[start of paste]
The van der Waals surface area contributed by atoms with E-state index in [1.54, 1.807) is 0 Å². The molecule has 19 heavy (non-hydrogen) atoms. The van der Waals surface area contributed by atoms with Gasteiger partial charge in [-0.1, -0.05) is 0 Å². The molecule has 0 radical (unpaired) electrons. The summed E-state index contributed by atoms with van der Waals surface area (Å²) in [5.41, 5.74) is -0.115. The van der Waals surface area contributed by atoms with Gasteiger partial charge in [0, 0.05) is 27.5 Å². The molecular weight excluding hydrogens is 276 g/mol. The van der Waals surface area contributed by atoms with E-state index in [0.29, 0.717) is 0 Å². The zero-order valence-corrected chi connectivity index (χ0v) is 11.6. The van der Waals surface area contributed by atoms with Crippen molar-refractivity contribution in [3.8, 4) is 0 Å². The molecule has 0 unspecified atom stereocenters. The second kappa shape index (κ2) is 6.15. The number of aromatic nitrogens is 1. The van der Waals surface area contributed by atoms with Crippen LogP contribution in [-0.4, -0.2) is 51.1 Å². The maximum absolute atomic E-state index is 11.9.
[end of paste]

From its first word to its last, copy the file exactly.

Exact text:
The van der Waals surface area contributed by atoms with E-state index in [1.54, 1.807) is 0 Å². The molecule has 19 heavy (non-hydrogen) atoms. The van der Waals surface area contributed by atoms with Gasteiger partial charge in [-0.1, -0.05) is 0 Å². The molecule has 0 radical (unpaired) electrons. The summed E-state index contributed by atoms with van der Waals surface area (Å²) in [5.41, 5.74) is -0.115. The van der Waals surface area contributed by atoms with Gasteiger partial charge in [0, 0.05) is 27.5 Å². The molecular weight excluding hydrogens is 276 g/mol. The van der Waals surface area contributed by atoms with E-state index in [0.29, 0.717) is 0 Å². The zero-order valence-corrected chi connectivity index (χ0v) is 11.6. The van der Waals surface area contributed by atoms with Crippen molar-refractivity contribution in [3.8, 4) is 0 Å². The molecule has 0 unspecified atom stereocenters. The second kappa shape index (κ2) is 6.15. The number of aromatic nitrogens is 1. The van der Waals surface area contributed by atoms with Crippen LogP contribution in [-0.4, -0.2) is 51.1 Å². The maximum absolute atomic E-state index is 11.9.